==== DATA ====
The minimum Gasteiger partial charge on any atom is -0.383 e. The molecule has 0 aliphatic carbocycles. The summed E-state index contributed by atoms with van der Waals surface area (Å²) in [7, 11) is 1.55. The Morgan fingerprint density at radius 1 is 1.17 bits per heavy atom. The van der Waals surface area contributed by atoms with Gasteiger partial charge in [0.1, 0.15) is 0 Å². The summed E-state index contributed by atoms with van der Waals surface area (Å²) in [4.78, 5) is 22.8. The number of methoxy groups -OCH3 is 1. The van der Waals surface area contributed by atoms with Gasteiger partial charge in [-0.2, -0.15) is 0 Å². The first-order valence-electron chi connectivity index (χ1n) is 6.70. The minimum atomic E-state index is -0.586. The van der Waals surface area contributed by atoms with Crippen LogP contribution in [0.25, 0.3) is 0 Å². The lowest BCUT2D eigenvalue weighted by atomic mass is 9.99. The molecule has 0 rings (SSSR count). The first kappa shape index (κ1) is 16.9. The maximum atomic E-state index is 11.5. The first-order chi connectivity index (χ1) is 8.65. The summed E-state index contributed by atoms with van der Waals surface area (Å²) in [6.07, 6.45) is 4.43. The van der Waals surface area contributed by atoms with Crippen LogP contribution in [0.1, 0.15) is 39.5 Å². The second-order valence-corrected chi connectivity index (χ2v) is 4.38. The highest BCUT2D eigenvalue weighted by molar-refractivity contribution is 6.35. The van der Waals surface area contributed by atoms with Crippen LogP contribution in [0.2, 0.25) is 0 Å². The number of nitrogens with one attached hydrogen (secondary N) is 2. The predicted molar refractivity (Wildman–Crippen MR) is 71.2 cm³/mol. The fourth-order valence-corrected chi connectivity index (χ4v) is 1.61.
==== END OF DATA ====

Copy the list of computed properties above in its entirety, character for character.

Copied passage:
The minimum Gasteiger partial charge on any atom is -0.383 e. The molecule has 0 aliphatic carbocycles. The summed E-state index contributed by atoms with van der Waals surface area (Å²) in [7, 11) is 1.55. The Morgan fingerprint density at radius 1 is 1.17 bits per heavy atom. The van der Waals surface area contributed by atoms with Gasteiger partial charge in [0.1, 0.15) is 0 Å². The summed E-state index contributed by atoms with van der Waals surface area (Å²) in [4.78, 5) is 22.8. The number of methoxy groups -OCH3 is 1. The van der Waals surface area contributed by atoms with Gasteiger partial charge in [-0.2, -0.15) is 0 Å². The first-order valence-electron chi connectivity index (χ1n) is 6.70. The minimum atomic E-state index is -0.586. The van der Waals surface area contributed by atoms with Crippen LogP contribution in [0.25, 0.3) is 0 Å². The lowest BCUT2D eigenvalue weighted by atomic mass is 9.99. The molecule has 0 rings (SSSR count). The first kappa shape index (κ1) is 16.9. The maximum atomic E-state index is 11.5. The first-order chi connectivity index (χ1) is 8.65. The summed E-state index contributed by atoms with van der Waals surface area (Å²) in [6.07, 6.45) is 4.43. The van der Waals surface area contributed by atoms with Crippen LogP contribution in [0.1, 0.15) is 39.5 Å². The second-order valence-corrected chi connectivity index (χ2v) is 4.38. The highest BCUT2D eigenvalue weighted by molar-refractivity contribution is 6.35. The van der Waals surface area contributed by atoms with Crippen LogP contribution in [0.2, 0.25) is 0 Å². The number of nitrogens with one attached hydrogen (secondary N) is 2. The predicted molar refractivity (Wildman–Crippen MR) is 71.2 cm³/mol. The fourth-order valence-corrected chi connectivity index (χ4v) is 1.61.